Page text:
For so many people, January 1st is a time to set goals and think about the New Year. The first few weeks are full of starting new habits and vows to change, but before the end of the month, most are back to old habits and behaviors. What causes us to want to change in the first place, especially if we have had past experiences of not being able to obtain these goals? Why do we give up so easily?
I believe that everything is connected, that life is interwoven with all seen and unseen matter. There is something deep inside humanity that needs to grow. Just as a seed must sprout, so must we. One issue of accomplishing goals is that often, they are so big that we don’t know how to break them into small accomplishments. When we do make them manageable, we don’t see the results as fast as we want.
Today, global warming, zero waste, social justice, eco trends, alternative energy and others fall in to the larger concept of sustainability. It’s easy to get all riled up and declare new behaviors at a rally or after watching an inspiring movie, yet after a few weeks of carrying those mason jars to the food co-op, many people become discouraged and whine that the problem is just too big to do alone.
Therein lies the problem. When we think we are alone, singular actions rarely make a difference to our mind. Yet, when we feel a part of something greater – something bigger than just me – courage and power rises within us. Today, more than ever through social media, we all have the opportunity to be connected with some group. Even then, we can easily get distracted and forgot what our original goals were.
For me, the best way to create change is to feel connected. I need the big picture and the small steps to get to that point. I need to feel the energy that flows as the dots are connected. This is what has kept me honoring the planet and humanity. Knowing that I am greater than myself, and believing that my small actions make a difference because I recognize the oneness of everything, encourages me to move forward through the hard times. It also allows me to start all over again when the current plan doesn’t work.
Finally, we are starting to see how action, as well as inaction concerning environmental issues, not only affect the planet, but also humans living on the planet. I grew up on a farm, so I learned at an early age that crops needed to be rotated in order to improve the soil. I also learned that many plants and animals were symbiotic and needed each other to thrive. That meant we had food to eat, so I understood the connection of my actions on Earth.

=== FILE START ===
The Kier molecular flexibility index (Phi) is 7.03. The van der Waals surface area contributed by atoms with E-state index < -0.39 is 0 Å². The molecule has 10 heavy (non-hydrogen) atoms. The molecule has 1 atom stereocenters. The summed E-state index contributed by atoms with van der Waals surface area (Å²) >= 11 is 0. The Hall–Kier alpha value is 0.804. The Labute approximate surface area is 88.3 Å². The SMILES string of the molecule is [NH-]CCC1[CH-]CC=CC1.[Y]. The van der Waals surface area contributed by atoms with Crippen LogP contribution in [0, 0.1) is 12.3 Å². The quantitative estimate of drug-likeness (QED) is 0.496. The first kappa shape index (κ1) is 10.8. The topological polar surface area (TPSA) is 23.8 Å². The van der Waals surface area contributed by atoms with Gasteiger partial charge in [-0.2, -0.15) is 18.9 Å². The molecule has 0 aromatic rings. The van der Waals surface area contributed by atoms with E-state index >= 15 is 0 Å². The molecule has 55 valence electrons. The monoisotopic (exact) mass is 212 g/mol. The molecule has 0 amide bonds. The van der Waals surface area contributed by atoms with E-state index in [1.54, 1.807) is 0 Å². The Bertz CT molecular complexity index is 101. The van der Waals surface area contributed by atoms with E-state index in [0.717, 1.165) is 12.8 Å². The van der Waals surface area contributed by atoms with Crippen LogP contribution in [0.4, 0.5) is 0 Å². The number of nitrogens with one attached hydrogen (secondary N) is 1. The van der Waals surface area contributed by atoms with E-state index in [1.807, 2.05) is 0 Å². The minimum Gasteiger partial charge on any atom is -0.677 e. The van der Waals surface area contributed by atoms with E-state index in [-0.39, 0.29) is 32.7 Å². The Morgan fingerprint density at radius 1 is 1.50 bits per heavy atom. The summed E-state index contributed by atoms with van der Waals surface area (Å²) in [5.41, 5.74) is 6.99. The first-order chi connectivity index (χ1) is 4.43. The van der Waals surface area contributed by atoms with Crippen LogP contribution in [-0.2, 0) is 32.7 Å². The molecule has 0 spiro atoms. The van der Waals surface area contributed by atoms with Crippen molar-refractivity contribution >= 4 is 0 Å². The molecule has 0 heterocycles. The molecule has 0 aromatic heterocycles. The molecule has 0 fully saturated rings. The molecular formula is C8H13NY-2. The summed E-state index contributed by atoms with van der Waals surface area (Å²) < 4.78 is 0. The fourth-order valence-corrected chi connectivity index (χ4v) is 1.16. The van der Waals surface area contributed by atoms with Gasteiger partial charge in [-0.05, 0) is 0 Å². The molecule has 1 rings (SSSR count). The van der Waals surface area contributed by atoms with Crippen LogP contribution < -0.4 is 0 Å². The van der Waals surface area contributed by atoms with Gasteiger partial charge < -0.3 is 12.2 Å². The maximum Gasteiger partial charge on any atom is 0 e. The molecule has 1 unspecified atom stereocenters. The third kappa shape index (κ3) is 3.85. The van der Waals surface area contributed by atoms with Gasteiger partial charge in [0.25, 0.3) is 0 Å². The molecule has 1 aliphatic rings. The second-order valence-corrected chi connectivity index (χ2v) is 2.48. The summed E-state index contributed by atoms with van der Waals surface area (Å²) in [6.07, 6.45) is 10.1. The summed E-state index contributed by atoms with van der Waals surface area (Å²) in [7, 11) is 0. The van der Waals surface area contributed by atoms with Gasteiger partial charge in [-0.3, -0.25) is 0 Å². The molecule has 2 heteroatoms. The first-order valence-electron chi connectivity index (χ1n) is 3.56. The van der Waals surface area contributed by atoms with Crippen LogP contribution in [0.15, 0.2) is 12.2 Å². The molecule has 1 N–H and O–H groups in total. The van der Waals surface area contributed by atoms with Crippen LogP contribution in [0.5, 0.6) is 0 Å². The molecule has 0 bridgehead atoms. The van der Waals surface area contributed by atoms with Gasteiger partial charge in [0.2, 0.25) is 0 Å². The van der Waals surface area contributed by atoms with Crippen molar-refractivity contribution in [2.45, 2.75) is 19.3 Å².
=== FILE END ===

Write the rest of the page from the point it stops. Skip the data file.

One of the reasons I promote “Green Building” is because building science looks at the building as a whole system. It takes into consideration everything from the site to the people living in the home. The guiding question is “how does everything work together to create the best home ever?”
We have spent the past century breaking everything into parts in order to understand how it all works. Vast improvements have been made in industry, medicine, transportation, social welfare and food production. America had high goals and effectively created steps and processes that allowed us to rapidly obtain those goals – our school system was divided into time frames much like assembly line workers; doctors focused on singular cures and specialties; individual cars created convenient mobility; vast amounts of food were created in mono systems. All of this elevated the overall quality of life for most Americans. Somewhere in all of the objectives and mini-goals, we forgot the big picture. We forgot that most things work in tandem and everything is connected to something larger.
Quantum physics and string theory are changing the way humanity sees itself. Science is now stating the words of ancient mystics and agreeing that, indeed, everything is connected and our awareness of our universe and ourselves depends on those connections. It means that what I do and what you do really does matter! It also means that “a little bit of something is better than a whole lot of nothing!” It means when individual actions are recognized and intended to create change, then they will. This is why we start with those lofty New Year goals and break them down into smaller objectives that we can accomplish.
2020 is a new decade and an excellent time to create personal goals and objects. The key to keeping those goals and actually creating change for yourself is to believe that little steps matter, and as long as you don’t give up, change will occur. It is also important to recognize that when you make a better version of yourself, you are in fact creating a better version of the world you live in.
Let’s create a world that works for all!
Happy New Year!